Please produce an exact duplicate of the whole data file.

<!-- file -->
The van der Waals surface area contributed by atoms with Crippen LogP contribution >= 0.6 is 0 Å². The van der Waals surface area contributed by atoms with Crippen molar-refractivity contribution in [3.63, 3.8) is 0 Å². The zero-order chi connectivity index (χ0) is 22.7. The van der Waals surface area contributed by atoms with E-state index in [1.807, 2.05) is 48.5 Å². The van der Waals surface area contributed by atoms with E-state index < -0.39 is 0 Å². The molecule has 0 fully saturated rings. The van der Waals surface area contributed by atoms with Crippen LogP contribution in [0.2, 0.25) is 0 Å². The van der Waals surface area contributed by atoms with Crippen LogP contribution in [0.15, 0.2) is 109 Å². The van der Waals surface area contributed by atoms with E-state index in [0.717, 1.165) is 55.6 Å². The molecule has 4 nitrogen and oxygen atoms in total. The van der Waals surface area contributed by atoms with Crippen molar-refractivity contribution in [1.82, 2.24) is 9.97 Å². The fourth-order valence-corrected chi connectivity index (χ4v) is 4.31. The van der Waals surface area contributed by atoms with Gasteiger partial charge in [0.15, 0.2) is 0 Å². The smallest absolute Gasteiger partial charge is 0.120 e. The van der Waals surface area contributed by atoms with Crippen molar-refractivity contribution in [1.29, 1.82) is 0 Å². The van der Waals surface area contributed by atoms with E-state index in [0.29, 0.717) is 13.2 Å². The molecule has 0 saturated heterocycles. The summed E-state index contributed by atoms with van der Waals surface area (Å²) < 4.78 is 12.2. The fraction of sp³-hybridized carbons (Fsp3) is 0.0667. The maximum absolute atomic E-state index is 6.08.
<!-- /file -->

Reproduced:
The van der Waals surface area contributed by atoms with Crippen LogP contribution >= 0.6 is 0 Å². The van der Waals surface area contributed by atoms with Crippen molar-refractivity contribution in [3.63, 3.8) is 0 Å². The zero-order chi connectivity index (χ0) is 22.7. The van der Waals surface area contributed by atoms with E-state index in [1.807, 2.05) is 48.5 Å². The van der Waals surface area contributed by atoms with E-state index < -0.39 is 0 Å². The molecule has 0 fully saturated rings. The van der Waals surface area contributed by atoms with Crippen LogP contribution in [0.2, 0.25) is 0 Å². The van der Waals surface area contributed by atoms with Crippen LogP contribution in [0.15, 0.2) is 109 Å². The van der Waals surface area contributed by atoms with E-state index in [0.717, 1.165) is 55.6 Å². The molecule has 4 nitrogen and oxygen atoms in total. The van der Waals surface area contributed by atoms with Crippen molar-refractivity contribution in [1.82, 2.24) is 9.97 Å². The fourth-order valence-corrected chi connectivity index (χ4v) is 4.31. The van der Waals surface area contributed by atoms with Gasteiger partial charge in [0.15, 0.2) is 0 Å². The smallest absolute Gasteiger partial charge is 0.120 e. The van der Waals surface area contributed by atoms with Crippen molar-refractivity contribution in [1.29, 1.82) is 0 Å². The van der Waals surface area contributed by atoms with E-state index in [0.29, 0.717) is 13.2 Å². The molecule has 0 saturated heterocycles. The summed E-state index contributed by atoms with van der Waals surface area (Å²) < 4.78 is 12.2. The fraction of sp³-hybridized carbons (Fsp3) is 0.0667. The maximum absolute atomic E-state index is 6.08.